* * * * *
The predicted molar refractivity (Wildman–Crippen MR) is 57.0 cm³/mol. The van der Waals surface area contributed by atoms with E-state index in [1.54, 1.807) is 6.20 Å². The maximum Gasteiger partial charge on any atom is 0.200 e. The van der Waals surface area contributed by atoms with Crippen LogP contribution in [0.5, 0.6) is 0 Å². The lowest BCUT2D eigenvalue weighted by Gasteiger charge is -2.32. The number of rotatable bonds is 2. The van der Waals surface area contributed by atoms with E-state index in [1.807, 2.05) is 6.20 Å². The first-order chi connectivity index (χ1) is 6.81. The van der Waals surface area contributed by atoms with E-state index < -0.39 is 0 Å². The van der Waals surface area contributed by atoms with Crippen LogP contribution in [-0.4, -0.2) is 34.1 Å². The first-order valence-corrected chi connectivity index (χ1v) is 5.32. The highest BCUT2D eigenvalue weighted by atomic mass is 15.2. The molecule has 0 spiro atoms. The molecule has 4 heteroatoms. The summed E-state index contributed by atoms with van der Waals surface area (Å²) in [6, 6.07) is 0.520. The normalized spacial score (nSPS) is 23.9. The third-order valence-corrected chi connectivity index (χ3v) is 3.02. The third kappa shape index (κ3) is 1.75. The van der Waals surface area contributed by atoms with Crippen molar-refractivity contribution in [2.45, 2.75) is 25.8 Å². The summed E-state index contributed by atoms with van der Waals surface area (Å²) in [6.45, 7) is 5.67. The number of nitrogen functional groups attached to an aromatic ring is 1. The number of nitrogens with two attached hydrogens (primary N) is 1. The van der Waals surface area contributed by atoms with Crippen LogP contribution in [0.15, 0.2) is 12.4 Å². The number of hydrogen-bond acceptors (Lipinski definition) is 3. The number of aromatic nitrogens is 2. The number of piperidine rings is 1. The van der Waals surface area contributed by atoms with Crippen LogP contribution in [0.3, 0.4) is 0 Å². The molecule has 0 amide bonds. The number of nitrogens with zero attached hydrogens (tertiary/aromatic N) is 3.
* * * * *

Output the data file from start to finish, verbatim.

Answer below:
The predicted molar refractivity (Wildman–Crippen MR) is 57.0 cm³/mol. The van der Waals surface area contributed by atoms with E-state index in [1.54, 1.807) is 6.20 Å². The maximum Gasteiger partial charge on any atom is 0.200 e. The van der Waals surface area contributed by atoms with Crippen LogP contribution in [0.5, 0.6) is 0 Å². The lowest BCUT2D eigenvalue weighted by Gasteiger charge is -2.32. The number of rotatable bonds is 2. The van der Waals surface area contributed by atoms with E-state index in [1.807, 2.05) is 6.20 Å². The first-order chi connectivity index (χ1) is 6.81. The van der Waals surface area contributed by atoms with E-state index < -0.39 is 0 Å². The van der Waals surface area contributed by atoms with Crippen LogP contribution in [-0.4, -0.2) is 34.1 Å². The first-order valence-corrected chi connectivity index (χ1v) is 5.32. The highest BCUT2D eigenvalue weighted by atomic mass is 15.2. The molecule has 0 spiro atoms. The molecule has 4 heteroatoms. The summed E-state index contributed by atoms with van der Waals surface area (Å²) in [6, 6.07) is 0.520. The normalized spacial score (nSPS) is 23.9. The third-order valence-corrected chi connectivity index (χ3v) is 3.02. The third kappa shape index (κ3) is 1.75. The van der Waals surface area contributed by atoms with Crippen molar-refractivity contribution in [2.45, 2.75) is 25.8 Å². The summed E-state index contributed by atoms with van der Waals surface area (Å²) in [6.45, 7) is 5.67. The number of nitrogen functional groups attached to an aromatic ring is 1. The number of nitrogens with two attached hydrogens (primary N) is 1. The van der Waals surface area contributed by atoms with Crippen LogP contribution in [0.15, 0.2) is 12.4 Å². The number of hydrogen-bond acceptors (Lipinski definition) is 3. The number of aromatic nitrogens is 2. The number of piperidine rings is 1. The van der Waals surface area contributed by atoms with Crippen LogP contribution in [0.3, 0.4) is 0 Å². The molecule has 0 amide bonds. The number of nitrogens with zero attached hydrogens (tertiary/aromatic N) is 3.